EU regulator 'firmly convinced' of AstraZeneca benefits

The Hague, Netherlands: The EU's medicines regulator said Tuesday it was "firmly convinced" the benefits of AstraZeneca's vaccine outweigh potential risks, insisting there was no evidence linking it to blood clots after several nations suspended the shot over health fears.

The suspensions have provoked an intense debate over whether it was prudent to put AstraZeneca inoculations on hold just as vaccination campaigns were beginning to gather pace in many countries.

Experts at both the World Health Organization and the European Medicines Agency met Tuesday to discuss the vaccine, with the European organization expected to publish conclusions Thursday.

While millions of doses of the vaccine developed with Oxford University have been administered, small numbers of people have developed blood clots, prompting countries including the European Union's three largest nations -- Germany, France, and Italy -- to suspend injections.

But the EMA insisted that countries should continue using the vaccine.

"We are still firmly convinced that the benefits of the AstraZeneca vaccine in preventing Covid-19 with its associated risk of hospitalization and death outweigh the risk of these side effects," EMA chief Emer Cooke said Tuesday.

"At present, there is no indication that vaccination has caused these conditions," she added, echoing the WHO and drugmaker AstraZeneca itself.

Cooke noted however that the regulator was "looking at adverse events associated with all vaccines".

France and Italy welcomed the news.

"Today's preliminary statements from EMA are encouraging," said a joint statement from French President Emmanuel Macron and Italian Prime Minister Mario Draghi.

In France, health authorities said Tuesday they are investigating a new coronavirus variant found in the western Brittany region. The variant appears to be more difficult for nasal tests to detect, however for now it does not appear to be more dangerous or contagious.

Covid, not jab, to blame?

In Britain, which has administered more than 11 million AstraZeneca doses, experts see no evidence of more frequent blood clots among the inoculated.

Prime Minister Boris Johnson wrote in The Times newspaper that the shot "is safe and works extremely well".

French immunologist Alain Fischer, who heads a government vaccination advisory board, said a higher than a normal number of pulmonary embolisms -- blood clots in the lungs -- had caused alarm at the weekend.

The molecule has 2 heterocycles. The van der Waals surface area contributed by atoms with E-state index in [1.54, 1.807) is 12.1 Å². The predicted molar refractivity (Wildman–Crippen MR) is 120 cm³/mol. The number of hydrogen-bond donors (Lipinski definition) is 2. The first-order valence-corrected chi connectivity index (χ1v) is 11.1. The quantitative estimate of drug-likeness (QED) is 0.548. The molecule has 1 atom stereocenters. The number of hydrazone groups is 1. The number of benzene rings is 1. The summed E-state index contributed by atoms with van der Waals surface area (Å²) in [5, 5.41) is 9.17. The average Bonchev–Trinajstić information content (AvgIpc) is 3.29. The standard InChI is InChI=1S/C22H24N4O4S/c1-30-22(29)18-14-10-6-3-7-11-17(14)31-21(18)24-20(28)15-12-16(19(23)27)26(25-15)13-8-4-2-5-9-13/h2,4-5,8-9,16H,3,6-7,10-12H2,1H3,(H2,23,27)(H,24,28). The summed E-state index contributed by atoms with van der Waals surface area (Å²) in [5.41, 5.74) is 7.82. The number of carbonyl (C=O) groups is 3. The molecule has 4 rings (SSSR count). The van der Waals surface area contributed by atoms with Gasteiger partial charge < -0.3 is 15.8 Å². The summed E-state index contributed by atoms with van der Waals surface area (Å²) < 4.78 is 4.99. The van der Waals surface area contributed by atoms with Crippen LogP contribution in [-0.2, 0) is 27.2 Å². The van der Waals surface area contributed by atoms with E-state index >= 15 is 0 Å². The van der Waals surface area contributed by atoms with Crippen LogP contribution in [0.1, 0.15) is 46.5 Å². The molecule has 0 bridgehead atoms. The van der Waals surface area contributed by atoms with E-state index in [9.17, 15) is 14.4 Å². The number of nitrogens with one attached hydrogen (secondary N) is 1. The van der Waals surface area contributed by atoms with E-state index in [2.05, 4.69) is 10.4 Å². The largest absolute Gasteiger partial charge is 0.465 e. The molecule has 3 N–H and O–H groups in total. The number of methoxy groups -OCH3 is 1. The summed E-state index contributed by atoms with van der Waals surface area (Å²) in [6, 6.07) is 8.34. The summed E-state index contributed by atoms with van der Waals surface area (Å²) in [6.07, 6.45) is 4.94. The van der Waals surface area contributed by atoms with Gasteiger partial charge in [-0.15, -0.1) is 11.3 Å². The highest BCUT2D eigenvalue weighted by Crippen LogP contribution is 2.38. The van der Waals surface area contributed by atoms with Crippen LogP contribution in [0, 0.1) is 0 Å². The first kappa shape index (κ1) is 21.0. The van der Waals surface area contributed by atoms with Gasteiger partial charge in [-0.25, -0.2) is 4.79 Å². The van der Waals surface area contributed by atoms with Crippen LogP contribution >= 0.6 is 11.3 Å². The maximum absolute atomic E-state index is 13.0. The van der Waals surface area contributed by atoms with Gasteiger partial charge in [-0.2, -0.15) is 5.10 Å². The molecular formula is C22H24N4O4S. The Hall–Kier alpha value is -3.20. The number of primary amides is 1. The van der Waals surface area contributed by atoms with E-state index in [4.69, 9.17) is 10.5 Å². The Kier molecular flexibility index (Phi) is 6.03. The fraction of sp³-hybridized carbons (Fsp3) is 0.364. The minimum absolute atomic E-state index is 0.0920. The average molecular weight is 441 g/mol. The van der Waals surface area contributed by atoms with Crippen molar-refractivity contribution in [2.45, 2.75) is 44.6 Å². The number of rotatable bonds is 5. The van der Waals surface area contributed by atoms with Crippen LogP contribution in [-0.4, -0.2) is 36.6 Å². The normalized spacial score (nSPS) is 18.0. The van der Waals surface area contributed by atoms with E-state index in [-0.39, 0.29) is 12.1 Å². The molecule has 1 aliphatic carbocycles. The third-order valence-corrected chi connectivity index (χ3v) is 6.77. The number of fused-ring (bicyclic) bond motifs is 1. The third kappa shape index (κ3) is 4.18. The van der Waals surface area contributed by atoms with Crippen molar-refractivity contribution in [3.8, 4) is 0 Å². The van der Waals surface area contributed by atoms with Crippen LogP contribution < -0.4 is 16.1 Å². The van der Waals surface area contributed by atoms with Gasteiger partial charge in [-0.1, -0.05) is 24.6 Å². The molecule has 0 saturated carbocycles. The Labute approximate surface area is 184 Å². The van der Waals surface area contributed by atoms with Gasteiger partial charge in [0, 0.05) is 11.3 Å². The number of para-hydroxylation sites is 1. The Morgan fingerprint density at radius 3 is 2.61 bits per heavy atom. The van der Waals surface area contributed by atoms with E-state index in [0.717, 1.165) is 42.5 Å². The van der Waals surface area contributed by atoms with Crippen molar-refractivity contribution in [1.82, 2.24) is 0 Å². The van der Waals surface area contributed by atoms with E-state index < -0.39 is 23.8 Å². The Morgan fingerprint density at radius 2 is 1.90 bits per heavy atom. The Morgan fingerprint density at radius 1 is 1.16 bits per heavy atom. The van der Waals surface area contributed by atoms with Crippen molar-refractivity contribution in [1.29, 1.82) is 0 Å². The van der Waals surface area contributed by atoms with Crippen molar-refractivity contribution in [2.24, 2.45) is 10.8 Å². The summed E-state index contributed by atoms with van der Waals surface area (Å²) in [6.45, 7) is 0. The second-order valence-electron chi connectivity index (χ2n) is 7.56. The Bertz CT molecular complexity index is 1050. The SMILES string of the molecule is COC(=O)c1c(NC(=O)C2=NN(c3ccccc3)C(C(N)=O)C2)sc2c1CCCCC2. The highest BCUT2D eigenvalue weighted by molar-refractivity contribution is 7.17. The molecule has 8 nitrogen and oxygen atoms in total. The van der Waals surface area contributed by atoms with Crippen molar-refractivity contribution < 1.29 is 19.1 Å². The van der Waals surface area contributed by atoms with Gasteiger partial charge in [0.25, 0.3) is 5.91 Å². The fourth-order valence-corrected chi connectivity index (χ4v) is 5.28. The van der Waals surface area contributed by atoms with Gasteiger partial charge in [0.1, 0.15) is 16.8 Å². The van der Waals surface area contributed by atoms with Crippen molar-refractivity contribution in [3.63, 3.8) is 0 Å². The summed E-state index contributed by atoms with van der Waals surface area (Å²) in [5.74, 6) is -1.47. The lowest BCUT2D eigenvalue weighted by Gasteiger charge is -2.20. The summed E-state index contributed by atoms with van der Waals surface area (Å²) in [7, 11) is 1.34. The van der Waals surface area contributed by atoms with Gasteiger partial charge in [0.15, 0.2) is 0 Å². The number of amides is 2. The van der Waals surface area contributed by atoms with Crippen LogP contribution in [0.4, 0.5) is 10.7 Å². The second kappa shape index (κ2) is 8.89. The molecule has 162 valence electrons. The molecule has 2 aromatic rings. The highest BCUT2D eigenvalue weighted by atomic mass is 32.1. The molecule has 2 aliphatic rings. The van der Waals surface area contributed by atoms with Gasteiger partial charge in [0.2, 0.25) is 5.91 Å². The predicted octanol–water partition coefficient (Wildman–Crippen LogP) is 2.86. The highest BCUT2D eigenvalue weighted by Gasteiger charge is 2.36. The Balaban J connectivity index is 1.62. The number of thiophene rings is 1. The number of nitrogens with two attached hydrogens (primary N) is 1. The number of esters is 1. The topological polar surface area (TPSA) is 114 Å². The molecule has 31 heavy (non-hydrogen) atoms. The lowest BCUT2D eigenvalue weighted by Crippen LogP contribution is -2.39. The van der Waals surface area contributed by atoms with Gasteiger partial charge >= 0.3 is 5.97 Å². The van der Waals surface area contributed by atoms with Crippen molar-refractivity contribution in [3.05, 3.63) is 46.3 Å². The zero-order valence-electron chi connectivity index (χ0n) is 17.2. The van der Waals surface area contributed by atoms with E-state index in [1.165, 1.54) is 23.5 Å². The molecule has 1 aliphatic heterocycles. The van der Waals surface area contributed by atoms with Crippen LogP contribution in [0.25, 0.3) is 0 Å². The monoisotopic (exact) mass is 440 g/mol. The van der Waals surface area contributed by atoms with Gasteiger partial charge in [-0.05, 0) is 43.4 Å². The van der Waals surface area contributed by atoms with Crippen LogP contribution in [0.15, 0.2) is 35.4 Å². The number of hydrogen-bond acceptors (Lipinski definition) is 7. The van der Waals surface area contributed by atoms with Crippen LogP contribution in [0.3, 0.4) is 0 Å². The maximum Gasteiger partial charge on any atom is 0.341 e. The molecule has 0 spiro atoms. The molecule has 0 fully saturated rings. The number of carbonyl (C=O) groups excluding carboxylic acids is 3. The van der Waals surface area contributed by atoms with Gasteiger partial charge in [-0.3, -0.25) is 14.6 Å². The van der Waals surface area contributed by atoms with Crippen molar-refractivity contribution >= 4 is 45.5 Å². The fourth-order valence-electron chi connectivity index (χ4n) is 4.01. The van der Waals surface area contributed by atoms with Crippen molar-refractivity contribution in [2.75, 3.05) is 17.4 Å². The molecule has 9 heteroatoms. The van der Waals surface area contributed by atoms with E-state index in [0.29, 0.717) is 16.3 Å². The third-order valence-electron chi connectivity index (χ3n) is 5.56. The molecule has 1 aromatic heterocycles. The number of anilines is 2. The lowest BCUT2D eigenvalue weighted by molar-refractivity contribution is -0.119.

"There were a few very unusual and troubling cases which justify this pause and the analysis," Fischer told France Inter radio.

But one British scientist has argued that Covid-19 itself -- and not the vaccine -- could be to blame, as it was known to cause such problems.

The "very likely explanation of at least some of the clotting disorders seen are a result of Covid-19 rather than the vaccine", said Stephen Evans, professor of pharmacoepidemiology at the London School of Hygiene & Tropical Medicine.

"Hence, even if there were a problem, acknowledged to be very rare with the AZ vaccine, the overall benefit would be so much greater than any speculative harm," he added.

Coronavirus deaths across Europe meanwhile passed the 900,000 marks on Tuesday, making it the worst-hit global region in absolute terms, according to an AFP tally.

'I'm an example'

More than 382 million doses of vaccine have been administered globally, the vast majority in wealthier countries while many poorer nations have yet to receive a single jab.

AstraZeneca's shot, among the cheapest available, was billed as the vaccine of choice for poorer nations and the clot reports have had an impact beyond Europe.

Other countries that have halted or delayed the rollout include Indonesia, Venezuela, Sweden, and the Netherlands -- with Cyprus, Lithuania, Luxembourg, and Sweden the latest to join the list.

But in Canada, Prime Minister Justin Trudeau urged citizens to get the AstraZeneca shot after reports of hesitancy based on the suspensions. A scientific committee advising the Canadian government meanwhile extended its recommendation for AstraZeneca's jab to people aged 65 and over.

And Thai Prime Minister Prayut Chan-O-Cha was himself injected Tuesday as his country lifted its own AstraZeneca suspension.

"I am an example today," he said.

The pandemic spurred unprecedented efforts to develop vaccines, with a number of successful options now available.

Rollouts have been hampered by export controls, bitter diplomatic disputes, and production issues -- in addition to the AstraZeneca suspension.

But on Tuesday Brussels sealed a deal to step up deliveries of 10 million doses of the Pfizer/BioNTech vaccine, now scheduled to arrive in the EU before July rather than in the third quarter.

And a new agreement for Germany's IDT Biologika to help produce the single-shot Johnson & Johnson vaccine would offer Europe greater certainty, Germany's economy minister said.

The developers of Russia's successful Sputnik V vaccine also said they had reached production agreements in key European countries.

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